There are plenty of books that tell you items a parent should never be without: a first aid kit, a well-stocked diaper bag, a fully stocked liquor cabinet. But here is one thing that none of them will tell you to have: a box of plastic knives.
Let me explain. As the father of a four year old boy, I witness daily his infinite energy and inability to focus on one thing for more than five to ten minutes at a time. He will play with his Legos and then jump over to his Cars and then ask for the iPad and then browse through a book. I truly hope one day Andrew will be able to sit down and focus on one thing for more than...oh wait...the laundry is ready. Be right back.
As I was saying, Andrew's lack of focus occasionally bothers me because I can foresee a time in the future when...hmm...I'm hungry. I wonder what I have in the fridge.
You know what's great? The chocolate chip cookie dough from Trader Joe's! You pop them in the toaster oven for ten minutes, and out comes a delicious cookie. Man, I need some milk.
Wow, I'm full. Okay. The point I was going to make was that I hope Andrew learns to focus on things more because it is an extremely important tool to have in your life. I've been trying to teach him about concentration the past year, but it certainly seems as if he's not picking anything up from me.
All of this energy and focus on playing is great, but it does interfere with your parenting because trying to pry away your kid from his stack of cars can become a very frustrating and futile exercise in exerting your fatherly powers. And more importantly, your child's ability to file everything else in life as unimportant behind playing causes something to get backed up. Specifically, his poop.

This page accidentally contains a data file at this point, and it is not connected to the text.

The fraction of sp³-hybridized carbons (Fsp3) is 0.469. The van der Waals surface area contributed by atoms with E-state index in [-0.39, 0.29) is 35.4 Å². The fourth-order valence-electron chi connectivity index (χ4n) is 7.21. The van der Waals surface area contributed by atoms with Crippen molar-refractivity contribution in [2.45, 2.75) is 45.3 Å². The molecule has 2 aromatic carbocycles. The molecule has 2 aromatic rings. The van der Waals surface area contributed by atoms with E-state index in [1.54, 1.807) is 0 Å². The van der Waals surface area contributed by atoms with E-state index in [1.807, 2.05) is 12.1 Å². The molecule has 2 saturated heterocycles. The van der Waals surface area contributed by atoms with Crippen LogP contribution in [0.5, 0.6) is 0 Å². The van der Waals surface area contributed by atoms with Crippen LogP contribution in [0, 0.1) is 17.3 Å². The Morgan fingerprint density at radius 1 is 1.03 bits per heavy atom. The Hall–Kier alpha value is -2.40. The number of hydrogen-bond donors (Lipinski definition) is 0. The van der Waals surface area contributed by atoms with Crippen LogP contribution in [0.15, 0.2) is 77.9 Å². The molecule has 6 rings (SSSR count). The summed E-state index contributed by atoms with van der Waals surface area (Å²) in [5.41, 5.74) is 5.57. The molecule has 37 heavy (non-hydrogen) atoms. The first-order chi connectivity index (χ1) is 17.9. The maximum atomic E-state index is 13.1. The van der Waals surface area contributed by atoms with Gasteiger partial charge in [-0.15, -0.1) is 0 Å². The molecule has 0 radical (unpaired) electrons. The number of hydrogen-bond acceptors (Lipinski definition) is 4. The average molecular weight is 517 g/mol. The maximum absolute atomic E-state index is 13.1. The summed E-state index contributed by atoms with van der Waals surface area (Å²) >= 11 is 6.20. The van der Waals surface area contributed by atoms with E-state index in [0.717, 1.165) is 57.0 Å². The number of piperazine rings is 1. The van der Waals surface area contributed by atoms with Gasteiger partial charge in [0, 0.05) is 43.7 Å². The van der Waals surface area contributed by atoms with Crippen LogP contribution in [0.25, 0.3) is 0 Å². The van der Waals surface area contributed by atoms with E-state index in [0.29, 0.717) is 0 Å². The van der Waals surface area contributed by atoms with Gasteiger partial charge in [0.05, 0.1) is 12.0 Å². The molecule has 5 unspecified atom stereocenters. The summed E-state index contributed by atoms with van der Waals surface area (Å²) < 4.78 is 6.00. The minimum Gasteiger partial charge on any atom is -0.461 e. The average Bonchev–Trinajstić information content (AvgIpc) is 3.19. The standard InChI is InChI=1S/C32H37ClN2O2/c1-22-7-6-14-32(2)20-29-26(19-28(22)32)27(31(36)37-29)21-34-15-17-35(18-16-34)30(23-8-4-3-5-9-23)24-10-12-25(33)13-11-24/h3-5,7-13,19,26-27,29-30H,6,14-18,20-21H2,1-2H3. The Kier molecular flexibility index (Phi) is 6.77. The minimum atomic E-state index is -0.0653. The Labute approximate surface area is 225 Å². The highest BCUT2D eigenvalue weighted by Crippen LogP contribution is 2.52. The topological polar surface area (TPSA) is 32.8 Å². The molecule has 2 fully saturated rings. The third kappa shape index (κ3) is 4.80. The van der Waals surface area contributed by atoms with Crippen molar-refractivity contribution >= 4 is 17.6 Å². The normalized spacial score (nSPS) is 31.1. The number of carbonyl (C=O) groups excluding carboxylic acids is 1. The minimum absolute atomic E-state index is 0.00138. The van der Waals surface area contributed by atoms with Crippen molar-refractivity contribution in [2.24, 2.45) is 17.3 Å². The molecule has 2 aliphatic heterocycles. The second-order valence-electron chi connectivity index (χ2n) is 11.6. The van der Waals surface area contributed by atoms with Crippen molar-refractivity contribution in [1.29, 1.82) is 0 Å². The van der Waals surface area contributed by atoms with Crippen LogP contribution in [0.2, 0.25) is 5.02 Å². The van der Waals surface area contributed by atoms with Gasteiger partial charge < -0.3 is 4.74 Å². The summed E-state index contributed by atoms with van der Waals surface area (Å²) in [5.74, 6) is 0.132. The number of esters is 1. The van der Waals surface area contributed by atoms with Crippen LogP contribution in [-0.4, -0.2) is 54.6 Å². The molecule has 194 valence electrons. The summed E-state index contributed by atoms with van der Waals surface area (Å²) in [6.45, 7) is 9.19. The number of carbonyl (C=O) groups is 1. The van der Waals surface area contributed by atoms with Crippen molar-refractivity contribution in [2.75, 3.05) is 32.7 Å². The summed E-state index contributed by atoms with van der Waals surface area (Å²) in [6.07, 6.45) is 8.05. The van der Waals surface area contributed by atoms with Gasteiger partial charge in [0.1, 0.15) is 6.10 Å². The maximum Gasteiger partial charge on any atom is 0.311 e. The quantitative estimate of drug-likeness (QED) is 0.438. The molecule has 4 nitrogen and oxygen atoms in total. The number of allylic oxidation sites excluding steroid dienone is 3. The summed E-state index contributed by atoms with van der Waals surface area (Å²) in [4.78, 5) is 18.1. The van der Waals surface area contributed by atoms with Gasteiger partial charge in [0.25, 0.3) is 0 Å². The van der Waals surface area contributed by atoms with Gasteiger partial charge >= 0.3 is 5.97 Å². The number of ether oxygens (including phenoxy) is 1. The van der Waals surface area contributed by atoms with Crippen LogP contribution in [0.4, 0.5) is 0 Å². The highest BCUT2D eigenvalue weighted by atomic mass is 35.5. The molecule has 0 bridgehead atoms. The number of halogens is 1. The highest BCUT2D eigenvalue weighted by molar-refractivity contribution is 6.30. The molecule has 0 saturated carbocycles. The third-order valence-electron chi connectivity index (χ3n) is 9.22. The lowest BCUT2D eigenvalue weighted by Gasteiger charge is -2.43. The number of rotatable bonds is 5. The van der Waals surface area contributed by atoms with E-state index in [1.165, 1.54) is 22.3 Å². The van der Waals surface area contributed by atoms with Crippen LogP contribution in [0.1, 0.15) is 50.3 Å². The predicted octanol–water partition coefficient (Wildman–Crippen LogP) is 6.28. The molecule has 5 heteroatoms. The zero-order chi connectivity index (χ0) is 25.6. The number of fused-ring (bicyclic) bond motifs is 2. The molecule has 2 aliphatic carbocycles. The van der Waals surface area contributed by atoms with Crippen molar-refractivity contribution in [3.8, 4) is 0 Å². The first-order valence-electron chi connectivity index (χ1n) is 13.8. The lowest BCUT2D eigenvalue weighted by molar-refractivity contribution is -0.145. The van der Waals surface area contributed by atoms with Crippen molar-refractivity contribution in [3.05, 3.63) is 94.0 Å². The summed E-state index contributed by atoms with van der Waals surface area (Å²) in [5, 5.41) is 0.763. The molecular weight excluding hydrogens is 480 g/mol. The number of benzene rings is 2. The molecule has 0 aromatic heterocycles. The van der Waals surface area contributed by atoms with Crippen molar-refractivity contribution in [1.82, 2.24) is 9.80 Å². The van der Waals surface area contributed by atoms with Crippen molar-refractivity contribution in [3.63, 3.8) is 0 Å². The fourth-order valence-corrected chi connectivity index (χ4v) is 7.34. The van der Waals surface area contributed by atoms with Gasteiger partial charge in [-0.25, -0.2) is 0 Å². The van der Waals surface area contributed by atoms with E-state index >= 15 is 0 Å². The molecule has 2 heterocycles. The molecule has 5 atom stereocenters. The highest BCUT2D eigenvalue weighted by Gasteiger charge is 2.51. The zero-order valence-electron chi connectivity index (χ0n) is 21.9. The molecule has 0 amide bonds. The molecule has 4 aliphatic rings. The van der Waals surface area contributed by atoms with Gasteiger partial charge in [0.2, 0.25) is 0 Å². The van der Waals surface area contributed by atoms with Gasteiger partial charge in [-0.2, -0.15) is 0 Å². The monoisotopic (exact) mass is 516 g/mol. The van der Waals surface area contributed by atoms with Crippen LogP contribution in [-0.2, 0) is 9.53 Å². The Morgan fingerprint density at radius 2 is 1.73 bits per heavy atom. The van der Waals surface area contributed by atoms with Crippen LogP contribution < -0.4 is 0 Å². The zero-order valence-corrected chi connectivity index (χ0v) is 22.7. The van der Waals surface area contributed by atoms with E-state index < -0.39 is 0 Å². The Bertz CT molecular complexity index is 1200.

I have spoken to other parents with young sons, and they all seem to have had similar experiences: their son becomes constipated because they hold their poop while their playing which ultimately results in their butts giving birth to a mega-poop. And no matter how many times you plead with your child NOT to hold their poop, they will and two days later another mega-poop is painfully given life to.
These mega-poops are so impressive in girth and size, it has become routine conversation around the dinner table. Here's a fairly accurate conversation we had one day:
So what happened at home today?
Andrew did the largest poop ever!
It was sooooo big. Right, Emma?
It was HUUUUUGE!
Did it hurt?
Did it hurt?
A little bit. But it came out. Then went back in. Then came out. Then go in. Then it ALL came out!
It was as big as his forearm!
If that ain't a Norman Rockwell painting, I don't know what is.
And all of this brings me back to my original point: a box of plastic knives. It has become an Ichikawa household imperative to have a box of plastic knives because this is the only way to get mega-poop down the toilet. There have been one too many times when mega-poop has overstayed his welcome in our bathroom and has come precariously close to visiting us in the hallway.
I imagine within the next few years, Andrew will become better at listening to his body...or at the very least his sphincter. My guess is that once he starts elementary school, he will start to mature more physically and mentally. And with his ability to focus and concentrate on...oh snap! Man Vs. Food is on now! Gotta go!